Amount £144,811 (GBP)
Funding ID BB/K010824/1 
Organisation Biotechnology and Biological Sciences Research Council (BBSRC) 
Sector Public
Country United Kingdom
Start 02/2013 
End 08/2014
 
Description BBSRC sLOLA: Triticeae Genomics for Sustainable Agriculture
Amount £36,822 (GBP)
Funding ID BB/J003913/1 
Organisation Biotechnology and Biological Sciences Research Council (BBSRC) 
Sector Public
Country United Kingdom
Start 07/2012 
End 06/2017
 
Title High resolution melting for mutation discovery 
Description Uses high resolution melting of heteroduplex PCR products to identify natural or induced mutation in wheat. 
Type Of Material Technology assay or reagent 
Year Produced 2008 
Provided To Others? Yes  
Impact We and our collaborators (from UK, Ireland, Italy, Germany, China and others) have used HRM to identify mutations in important wheat genes controlling crop architecture, disease resistance, starch accumulation and quality, fibre levels and other traits. In collaboration with plant breeding companies, these are being introduced into commercial varieties wheat with novel properties. 
 
Description Identification of GA genes in durum wheat 
Organisation University of California, Davis
Country United States 
Sector Academic/University 
PI Contribution Provided bread wheat sequences for screening a durum wheat sequence database.
Collaborator Contribution Identified durum wheat sequences. Carried out qRT-PCR to confirm expression patterns
Impact Sequences for genes of the GA pathway in durum wheat. Published in BMC Plant Biology: Pearce, S., Huttly, A.K., Prosser, I.M., Li, Y.D., Vaughan, S.P., Gallova, B., Patil, A., Coghill, J.A., Dubcovsky, J., Hedden, P., and Phillips, A.L. (2015). Heterologous expression and transcript analysis of gibberellin biosynthetic genes of grasses reveals novel functionality in the GA3ox family. Bmc Plant Biology 15.
Start Year 2012
 
Description TILLING for disease resistance 
Organisation RWTH Aachen University
Country Germany 
Sector Academic/University 
PI Contribution Hosted a visitor who screened the wheat TILLING population for mutations in Mlo genes. Also subsequently provided information derived by TILLING-by-sequencing by custom analysis of exome captures.
Collaborator Contribution Crossed mutations in A B and D copies of MloI to obtain mildew-resistant wheat lines.
Impact Mildew-resistant lines of wheat (non-GM)
Start Year 2012
 
Description TILLING for novel architectural traits 
Organisation University College Dublin
Country Ireland 
Sector Academic/University 
PI Contribution Provided sequence information for wheat BRI1 genes and information on mutations within a Cadenza-EMS population using exome capture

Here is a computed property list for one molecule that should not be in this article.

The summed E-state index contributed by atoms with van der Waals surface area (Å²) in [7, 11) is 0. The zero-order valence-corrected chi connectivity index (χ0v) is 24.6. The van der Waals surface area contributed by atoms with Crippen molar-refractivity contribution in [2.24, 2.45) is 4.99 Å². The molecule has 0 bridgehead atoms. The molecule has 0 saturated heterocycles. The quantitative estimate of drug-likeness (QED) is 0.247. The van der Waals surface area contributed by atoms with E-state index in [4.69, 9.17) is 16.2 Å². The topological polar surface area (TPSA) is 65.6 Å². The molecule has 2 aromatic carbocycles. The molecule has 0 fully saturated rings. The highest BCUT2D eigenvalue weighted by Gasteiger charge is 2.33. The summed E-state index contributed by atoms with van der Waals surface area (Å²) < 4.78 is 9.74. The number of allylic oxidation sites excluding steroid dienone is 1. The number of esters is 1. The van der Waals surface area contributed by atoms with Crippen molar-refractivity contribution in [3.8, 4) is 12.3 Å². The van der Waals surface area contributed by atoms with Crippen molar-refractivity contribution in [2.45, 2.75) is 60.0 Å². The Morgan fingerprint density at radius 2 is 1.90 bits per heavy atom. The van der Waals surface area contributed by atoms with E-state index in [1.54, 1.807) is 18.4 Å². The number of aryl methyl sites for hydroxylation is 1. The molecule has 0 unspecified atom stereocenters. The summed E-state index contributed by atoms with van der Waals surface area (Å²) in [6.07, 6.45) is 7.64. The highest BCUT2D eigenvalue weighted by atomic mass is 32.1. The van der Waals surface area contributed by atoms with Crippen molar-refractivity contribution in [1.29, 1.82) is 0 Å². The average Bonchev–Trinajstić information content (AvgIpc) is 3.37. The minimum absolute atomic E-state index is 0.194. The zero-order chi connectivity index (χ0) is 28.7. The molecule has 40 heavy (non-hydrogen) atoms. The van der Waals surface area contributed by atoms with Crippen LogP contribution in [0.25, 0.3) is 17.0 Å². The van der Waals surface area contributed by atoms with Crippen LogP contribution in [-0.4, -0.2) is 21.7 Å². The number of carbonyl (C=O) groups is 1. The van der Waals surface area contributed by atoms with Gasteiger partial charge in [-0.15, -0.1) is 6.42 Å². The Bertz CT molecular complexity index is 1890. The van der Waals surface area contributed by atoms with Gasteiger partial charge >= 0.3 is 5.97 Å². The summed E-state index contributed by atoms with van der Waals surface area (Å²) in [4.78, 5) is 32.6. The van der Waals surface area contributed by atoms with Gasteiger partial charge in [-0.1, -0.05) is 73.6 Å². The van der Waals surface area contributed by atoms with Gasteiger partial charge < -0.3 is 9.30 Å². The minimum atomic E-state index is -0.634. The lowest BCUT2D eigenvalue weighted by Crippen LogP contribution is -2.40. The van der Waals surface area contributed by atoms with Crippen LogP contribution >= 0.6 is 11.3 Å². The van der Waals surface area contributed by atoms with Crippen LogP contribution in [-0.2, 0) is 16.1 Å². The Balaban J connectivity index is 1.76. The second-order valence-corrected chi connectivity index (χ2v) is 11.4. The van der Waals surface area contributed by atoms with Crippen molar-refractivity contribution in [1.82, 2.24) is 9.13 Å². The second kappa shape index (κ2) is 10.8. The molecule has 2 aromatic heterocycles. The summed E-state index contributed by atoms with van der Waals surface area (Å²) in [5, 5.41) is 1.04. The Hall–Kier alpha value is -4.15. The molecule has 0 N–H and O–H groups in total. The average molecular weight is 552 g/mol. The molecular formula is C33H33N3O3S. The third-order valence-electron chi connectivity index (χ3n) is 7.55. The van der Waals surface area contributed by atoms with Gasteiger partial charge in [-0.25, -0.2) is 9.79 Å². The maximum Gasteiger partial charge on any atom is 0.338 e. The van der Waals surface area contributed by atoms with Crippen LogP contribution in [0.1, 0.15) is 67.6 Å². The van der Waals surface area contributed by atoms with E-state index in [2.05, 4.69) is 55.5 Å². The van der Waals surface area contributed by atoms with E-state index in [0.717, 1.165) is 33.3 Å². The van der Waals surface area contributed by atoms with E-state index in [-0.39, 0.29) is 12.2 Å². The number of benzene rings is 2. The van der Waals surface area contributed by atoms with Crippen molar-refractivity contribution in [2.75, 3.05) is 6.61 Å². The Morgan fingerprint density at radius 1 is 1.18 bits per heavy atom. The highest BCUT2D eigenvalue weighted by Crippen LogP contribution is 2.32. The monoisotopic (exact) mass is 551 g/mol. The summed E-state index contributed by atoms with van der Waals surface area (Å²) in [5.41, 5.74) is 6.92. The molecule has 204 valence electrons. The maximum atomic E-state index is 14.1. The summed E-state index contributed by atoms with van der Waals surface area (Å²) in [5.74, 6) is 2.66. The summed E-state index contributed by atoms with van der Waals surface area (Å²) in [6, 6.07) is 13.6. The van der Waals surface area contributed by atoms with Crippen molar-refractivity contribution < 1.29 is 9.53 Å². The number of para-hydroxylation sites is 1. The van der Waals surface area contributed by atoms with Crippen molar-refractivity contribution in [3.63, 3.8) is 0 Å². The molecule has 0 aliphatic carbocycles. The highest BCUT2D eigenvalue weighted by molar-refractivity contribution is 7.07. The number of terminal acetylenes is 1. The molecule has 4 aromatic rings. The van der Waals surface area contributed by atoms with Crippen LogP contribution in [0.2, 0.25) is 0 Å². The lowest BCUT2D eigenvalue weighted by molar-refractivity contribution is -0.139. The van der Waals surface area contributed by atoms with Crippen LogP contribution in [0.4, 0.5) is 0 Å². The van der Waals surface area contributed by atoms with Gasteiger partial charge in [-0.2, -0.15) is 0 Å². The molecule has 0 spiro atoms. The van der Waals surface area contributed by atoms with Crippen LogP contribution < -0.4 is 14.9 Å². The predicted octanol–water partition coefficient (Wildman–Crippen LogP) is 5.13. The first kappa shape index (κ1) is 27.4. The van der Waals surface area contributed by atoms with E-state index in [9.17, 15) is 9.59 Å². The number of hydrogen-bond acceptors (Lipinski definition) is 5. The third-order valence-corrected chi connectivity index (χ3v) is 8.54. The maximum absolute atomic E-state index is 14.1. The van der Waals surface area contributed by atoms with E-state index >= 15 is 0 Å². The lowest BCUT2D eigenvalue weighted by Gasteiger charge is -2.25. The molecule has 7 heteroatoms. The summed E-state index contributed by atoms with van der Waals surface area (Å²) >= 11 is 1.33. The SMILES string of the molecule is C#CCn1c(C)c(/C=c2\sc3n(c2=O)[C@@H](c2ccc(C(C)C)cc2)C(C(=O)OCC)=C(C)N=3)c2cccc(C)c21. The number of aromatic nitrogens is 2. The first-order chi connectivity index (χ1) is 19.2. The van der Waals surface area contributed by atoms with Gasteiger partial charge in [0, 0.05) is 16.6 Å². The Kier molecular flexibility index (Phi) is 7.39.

Collaborator Contribution Taking the mutant lines forward for analysis.
Impact Mutant lines of wheat with lesions in brassinosteroid signalling
Start Year 2012
 
Description TILLING in durum wheat 
Organisation John Innes Centre
Country United Kingdom 
Sector Charity/Non Profit 
PI Contribution Provided a protocol for detection of deletions in EMS-mutagenised populations of wheat
Collaborator Contribution Carried out exome capture of an EMS_mutagenised population of bread wheat and analysed for
Impact Deletion data on durum wheat EMS population. Will be published shortly.
Start Year 2012
 
Description TILLING in durum wheat 
Organisation University of California, Davis
Country United States 
Sector Academic/University 
PI Contribution Provided a protocol for detection of deletions in EMS-mutagenised populations of wheat
Collaborator Contribution Carried out exome capture of an EMS_mutagenised population of bread wheat and analysed for
Impact Deletion data on durum wheat EMS population. Will be published shortly.
Start Year 2012
 
Title Development of a web portal for identification of tilling mutants in wheat 
Description Exon capture and sequencing of 1200 EMS-mutagenized lines within the project identified over 5 million mutations in coding regions of genes. These are publicly accessible via a web portal (www.wheat-tilling.com) and users can identify mutants and request seeds. Commercial wheat breeders pay a one-off licensing fee for freedom-to-operate. So far 270 lines have been licensed for commercial development. 
IP Reference  
Protection Protection not required
Year Protection Granted
Licensed Yes
Impact In addition to commercial users, many hundreds of lines have been supplied to academic wheat biologists world-wide.